Last month’s column with resident dietician, Alexandra Reed, touched on disordered eating, and in response, we received even more questions from readers on that same subject, as well as the recovery process. It’s a loaded, often overwhelming issue. And it’s not the only one many women are dealing with when it comes to their relationship with food and eating.
The questions below also cover the connection between hunger and emotions, the prevalent desire to associate healthiness with weight, and the dangers of dieting.
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How can I stop being hungry ALL THE DAMN TIME? I feel like my stomach is a black hole, no matter how much protein and fiber I consume.-Everhungry
Ugh, I feel ya. First, there are two types of hunger: mental and physical. To sort the difference, physical hunger is when your body is asking for food for survival. Our bodies are smart and will bug us if they’re freaking out about our well-being, a.k.a our stomach growling (usually in the middle of a meeting when everything’s quiet).
For most of us, hunger isn’t about an empty stomach. Most of us are trying to get a handle on mental hunger, which is a “feeling” that can be triggered by external stimulus.
Example: There are many times I just finished lunch, but if a co-worker pulls out a snack, I start to think, “Mmm hmm, I might need a little of that, #sharingiscaring.” I am not even close to physically hungry, but next thing I know, my mind is on snacks and I’m “hungry.”
Since you are no doubt a busy individual, you probably haven’t noticed the frequent triggers; you just know that you’re hungry. Give yourself a chance to look at what your mental hunger triggers are around you everyday. Start thinking about the big picture behind your hunger. Are you passing by a snack tray in the break room? Are your co-workers snacking, therefore making you feel like you should be eating, too? Are you stressed at the same time you’re hunting down a snack?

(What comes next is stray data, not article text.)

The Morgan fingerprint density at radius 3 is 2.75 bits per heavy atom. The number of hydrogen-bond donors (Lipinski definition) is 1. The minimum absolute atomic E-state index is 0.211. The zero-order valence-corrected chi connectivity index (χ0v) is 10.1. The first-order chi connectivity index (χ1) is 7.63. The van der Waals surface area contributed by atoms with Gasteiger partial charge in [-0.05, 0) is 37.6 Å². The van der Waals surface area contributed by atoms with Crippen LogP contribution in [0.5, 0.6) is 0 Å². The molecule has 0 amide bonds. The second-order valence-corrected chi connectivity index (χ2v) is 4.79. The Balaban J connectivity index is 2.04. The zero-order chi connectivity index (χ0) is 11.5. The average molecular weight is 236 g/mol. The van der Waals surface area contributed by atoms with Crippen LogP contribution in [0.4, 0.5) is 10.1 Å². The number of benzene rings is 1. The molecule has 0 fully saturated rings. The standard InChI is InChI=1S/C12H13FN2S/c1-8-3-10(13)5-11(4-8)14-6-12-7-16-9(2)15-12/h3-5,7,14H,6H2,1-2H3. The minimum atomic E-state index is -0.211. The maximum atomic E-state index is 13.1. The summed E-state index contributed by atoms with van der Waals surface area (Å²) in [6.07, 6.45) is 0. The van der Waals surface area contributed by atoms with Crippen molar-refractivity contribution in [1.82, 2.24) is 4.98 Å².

Also, consider how well your food mentally satisfies you. Meals are meant to fill us up, while snacks hold us over until the next meal. The more “snack-like” your food is, the more quickly you might become mentally hungry. We have all trained our brain to know the difference between a snack and meal, so if you are grazer and consume a lot of snacks, you might notice you’re always looking for more.
Regardless of the amount of protein or fat in your food, your brain always has the upper hand. This is where mindfulness can be a huge tool and help you slow down and allow your brain the time to appreciate all the good food you are fueling it with.
I am a 47-year-old woman who’s been overweight to some degree for most of my life. I am at a high weight for me, and despite championing “healthy eating at every size,” I would feel more comfortable in my body at a lower weight (still overweight, but less aches and pains, more clothing choices). I cannot bear the idea of a restrictive diet (and I’ve done them all), but I don’t what to do.-Weight Wonderin’
You are definitely not alone in how you are feeling. I’m so happy to hear you’re ready to make peace with food and love your body, but as you know, struggling with the remnants of “diet mentality” and basing health on weight has lasting effects. In fact, a lot of my clients who have been in your shoes found that perceived comfort in a past size was due to a variety reasons outside of weight.